Republicans push back after Trump call

LISA MASCARO and MARY CLARE JALONICK
·3-min read

Some senior Republicans are pushing back against Donald Trump's efforts to discredit the outcome of the presidential election, won 306 to 232 by Democrat Joe Biden.

With Biden set to be inaugurated on January 20, Trump is intensifying efforts to prevent the traditional transfer of power, ripping the party apart.

He's enlisted a dozen Republican senators and up to 100 House Republicans to challenge the Electoral College vote when Congress convenes in a joint session on Wednesday.

Despite Trump's claims of voter fraud, state officials have insisted the elections ran smoothly and there was no evidence of fraud or other problems that would change the outcome. The states have certified their results as fair and valid. Of the more than 50 lawsuits the president and his allies have filed challenging election results, nearly all have been dismissed or dropped. He's also lost twice at the US Supreme Court.

In audio disclosed on Sunday, Trump can be heard pressuring Georgia Secretary of State Brad Raffensperger to "find" him more votes.

"So look. All I want to do is this. I just want to find 11,780 votes, which is one more than we have. Because we won the state," Trump said in the recording, insisting there was "no way" he lost the state.

Raffensperger repeatedly countered the president's assertions.

Some prominent Republicans have now joined Democrats in pushing back.

"The 2020 election is over," said a statement from a bipartisan group of 10 senators, including Republicans Susan Collins, Lisa Murkowski, Bill Cassidy and Mitt Romney.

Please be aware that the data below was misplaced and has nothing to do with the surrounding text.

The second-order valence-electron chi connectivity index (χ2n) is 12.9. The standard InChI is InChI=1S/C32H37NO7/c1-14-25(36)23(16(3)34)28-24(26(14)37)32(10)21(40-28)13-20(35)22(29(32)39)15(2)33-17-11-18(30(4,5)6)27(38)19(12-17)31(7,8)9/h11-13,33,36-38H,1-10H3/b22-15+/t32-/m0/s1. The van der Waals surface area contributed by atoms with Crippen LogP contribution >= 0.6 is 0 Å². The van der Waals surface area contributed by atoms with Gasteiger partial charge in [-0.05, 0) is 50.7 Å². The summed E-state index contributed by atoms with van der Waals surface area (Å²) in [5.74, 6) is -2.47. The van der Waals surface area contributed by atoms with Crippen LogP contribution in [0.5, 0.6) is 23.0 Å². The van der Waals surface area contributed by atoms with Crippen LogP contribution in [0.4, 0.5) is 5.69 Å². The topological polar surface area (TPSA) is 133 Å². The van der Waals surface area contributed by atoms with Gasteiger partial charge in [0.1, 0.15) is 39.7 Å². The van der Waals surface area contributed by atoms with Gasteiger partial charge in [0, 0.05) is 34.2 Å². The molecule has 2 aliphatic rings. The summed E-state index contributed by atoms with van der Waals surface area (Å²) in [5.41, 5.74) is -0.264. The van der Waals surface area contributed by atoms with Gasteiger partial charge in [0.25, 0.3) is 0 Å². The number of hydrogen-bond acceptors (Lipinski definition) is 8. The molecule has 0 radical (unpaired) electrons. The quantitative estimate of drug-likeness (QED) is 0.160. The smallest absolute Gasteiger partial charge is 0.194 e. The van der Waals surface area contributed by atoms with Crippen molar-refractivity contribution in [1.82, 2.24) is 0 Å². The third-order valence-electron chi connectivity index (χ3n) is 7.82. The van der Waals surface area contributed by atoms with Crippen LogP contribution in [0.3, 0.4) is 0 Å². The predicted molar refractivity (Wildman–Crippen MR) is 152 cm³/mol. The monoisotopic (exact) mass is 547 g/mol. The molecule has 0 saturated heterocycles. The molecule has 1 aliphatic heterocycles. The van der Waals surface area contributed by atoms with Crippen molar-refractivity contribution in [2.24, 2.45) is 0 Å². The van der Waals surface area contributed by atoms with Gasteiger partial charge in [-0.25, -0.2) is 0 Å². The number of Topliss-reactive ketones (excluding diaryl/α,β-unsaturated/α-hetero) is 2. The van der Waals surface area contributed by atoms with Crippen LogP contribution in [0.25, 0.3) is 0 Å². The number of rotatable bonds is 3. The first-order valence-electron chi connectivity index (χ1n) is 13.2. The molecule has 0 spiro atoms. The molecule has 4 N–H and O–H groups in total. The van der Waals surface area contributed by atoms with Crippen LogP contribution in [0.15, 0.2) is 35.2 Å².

The senators wrote that further attempts to cast doubt on the election are "contrary to the clearly expressed will of the American people and only serve to undermine Americans' confidence in the already determined election results."

Republican Governor Larry Hogan of Maryland said, "The scheme by members of Congress to reject the certification of the presidential election makes a mockery of our system and who we are as Americans."

Former House Speaker Paul Ryan, a Republican, said in a statement that "Biden's victory is entirely legitimate" and that efforts to sow doubt about the election "strike at the foundation of our republic."

Liz Cheney, the third-ranking House Republican, warned in a memo to colleagues that objections to the Electoral College results "set an exceptionally dangerous precedent."

Other prominent former officials also criticised the ongoing attack on election results. In the Washington Post, 10 former defence secretaries -- half of them having served Republican presidents -- called on Pentagon officials to carry out the transition to the new administration "fully, cooperatively and transparently." They also asserted that efforts to involve the U.S. armed forces in resolving election disputes "would take us into dangerous, unlawful and unconstitutional territory."

Citing election results, legal challenges, state certifications and the Electoral College vote, the former defense secretaries said that "the time for questioning the results has passed; the time for the formal counting of the electoral college votes, as prescribed in the Constitution and statute, has arrived."

The moment is a defining one for the Republican Party in a post-Trump era.

Vice-president Mike Pence will be carefully watched as he presides over what is expected to be a prolonged showdown, depending on how many challenges are mounted.

The vice president "welcomes the efforts of members of the House and Senate to use the authority they have under the law to raise objections," Pence's chief of staff, Marc Short, said in a statement Saturday.